What is the supplemental trademark register? (And why should I care?)

Attorney Michael Lasky discusses the supplemental trademark register.

Contact Michael Lasky

Email: [email protected]

Phone: (404) 441-1750 or (952) 253-4106

Transcript:

Hi, my name is Michael Lasky and if you’re watching this video, it is probable that you have a trademark application that has been rejected by the trademark office and you want to know what to do about it. And if the rejection is on the basis that the trademark office says, you don’t actually have a trademark and we’re not going to give you registration then you need to know what the supplemental register is and how it can help you.

As you know, there’s a process to registering a trademark you file the application and it gets examined and one of the examination steps is to determine if you have a trademark. Not just is it confusingly similar to another trademark but whether it’s a trademark at all. Take a look at the far side here where we have the Battery Store. What do they sell batteries; therefore, it cannot be a trademark because it merely describes what it is. It’s generic. Ketchup for ketchup is not a trademark.

On the other end, we have very, very strong trademarks and there’s a continuum in between. And there’s a place called descriptive, something like the Weather Channel what do they do, weather forecasting, but if it was well known enough, it could still be a trademark, which actually is what happened with Weather Channel. And you see the Cooking Channel and American Airlines and Food and all these other that are very weak trademarks but they’re very, very famous. So the trademark office will reject a trademark that describes the product and also any attribute of the product that’s going to come up in a minute.

So if it’s rejected what are your choices? Here’s an example, for example of various trademarks that are rejected, Sun Blocker for plant food that’s an attribute of the plant food it probably has a sun blocking attribute. Here’s one, Minnesota, M-I-N-N for beer made in Minnesota that’s also an attribute. And then you have things like Same Day Appliance Repair very descriptive. Can they be trademarks? Maybe. If the trademark office will allow it, they will permit registration on what’s called the supplemental register it’s different from what we call the principle register, which is the regular trademark. It’s kind of like trademark lite but it’s still a pretty good thing.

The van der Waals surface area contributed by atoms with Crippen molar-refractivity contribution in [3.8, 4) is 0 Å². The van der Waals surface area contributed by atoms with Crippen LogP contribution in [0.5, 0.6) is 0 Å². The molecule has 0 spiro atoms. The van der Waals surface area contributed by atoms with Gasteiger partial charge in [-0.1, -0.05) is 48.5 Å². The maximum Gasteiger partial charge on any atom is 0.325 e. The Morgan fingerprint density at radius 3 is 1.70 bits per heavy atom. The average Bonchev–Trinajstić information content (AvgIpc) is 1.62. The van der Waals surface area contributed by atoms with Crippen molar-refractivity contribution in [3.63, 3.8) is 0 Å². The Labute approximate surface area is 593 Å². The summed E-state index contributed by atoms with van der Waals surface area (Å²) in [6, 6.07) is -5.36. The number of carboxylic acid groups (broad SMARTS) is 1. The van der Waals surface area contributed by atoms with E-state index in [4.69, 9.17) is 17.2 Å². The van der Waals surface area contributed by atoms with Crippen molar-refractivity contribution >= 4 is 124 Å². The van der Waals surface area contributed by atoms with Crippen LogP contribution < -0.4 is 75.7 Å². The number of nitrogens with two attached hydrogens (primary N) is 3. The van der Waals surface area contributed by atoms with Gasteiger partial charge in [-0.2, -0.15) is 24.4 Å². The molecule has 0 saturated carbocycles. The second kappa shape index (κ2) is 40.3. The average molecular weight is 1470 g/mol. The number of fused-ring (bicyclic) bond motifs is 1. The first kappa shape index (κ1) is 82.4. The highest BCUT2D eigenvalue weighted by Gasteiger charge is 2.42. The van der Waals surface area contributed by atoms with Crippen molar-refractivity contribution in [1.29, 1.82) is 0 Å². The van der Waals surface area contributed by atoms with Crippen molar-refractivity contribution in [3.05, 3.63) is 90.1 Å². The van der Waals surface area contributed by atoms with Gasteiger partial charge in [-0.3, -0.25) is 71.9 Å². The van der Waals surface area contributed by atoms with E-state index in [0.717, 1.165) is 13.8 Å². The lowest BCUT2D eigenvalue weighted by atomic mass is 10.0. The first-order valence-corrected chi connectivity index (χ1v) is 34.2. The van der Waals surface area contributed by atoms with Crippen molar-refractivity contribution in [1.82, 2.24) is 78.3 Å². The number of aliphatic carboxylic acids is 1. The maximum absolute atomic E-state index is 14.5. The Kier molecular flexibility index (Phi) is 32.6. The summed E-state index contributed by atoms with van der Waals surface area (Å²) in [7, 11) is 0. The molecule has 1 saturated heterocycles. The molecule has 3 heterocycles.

If your trademark is descriptive, in other words it’s really weak, but with enough advertising it is capable of becoming recognized as a trademark like the Weather Channel or if it’s a surname, a last name, or if it’s geographic for example, Idaho for potatoes is geographic and therefore not registerable it can be registered on the supplemental register. What you get is different. In the principle registration, you get the presumption that the trademark is valid. You would think that would be a given but in the supplemental register it’s not. You get a trademark registration certificate it looks like a real one but if you want to enforce it, you have to prove that you actually have a trademark. Still valuable and you get some of these other benefits.

So what to do? So here’s the example of Minnesota or M-I-N-N as a trademark for beer it is descriptive geographically if it came from Minnesota. And by the way, if it didn’t come from Minnesota it would be geographically misdescriptive and therefore, also not registrable. So if you can get it registered on the supplemental register it then become a block to others. And why should you care about this is if you can get a registration, you’re halfway home; even a limited registration.

So here we are if you want to avoid this problem in the first place, obviously, do no pick trademarks that are going to get rejected because of descriptiveness. But if you’re already there then you should try and get on the supplemental register. And here’s the bonus that makes it worth it. If you get a trademark registered on the supplemental register and you use it continuously for five years you can go back to the trademark office and say look, I’ve used it for five years it is now sufficiently well recognized that it should be entitled to the principle of full registration and in most cases, you can get it. So it’s a stepping stone to get where you want to go, it puts you on the trademark register so people can find you and hopefully not infringe it’s not a bad outcome. That’s what the supplemental register does.

I hope this was helpful. Thank you.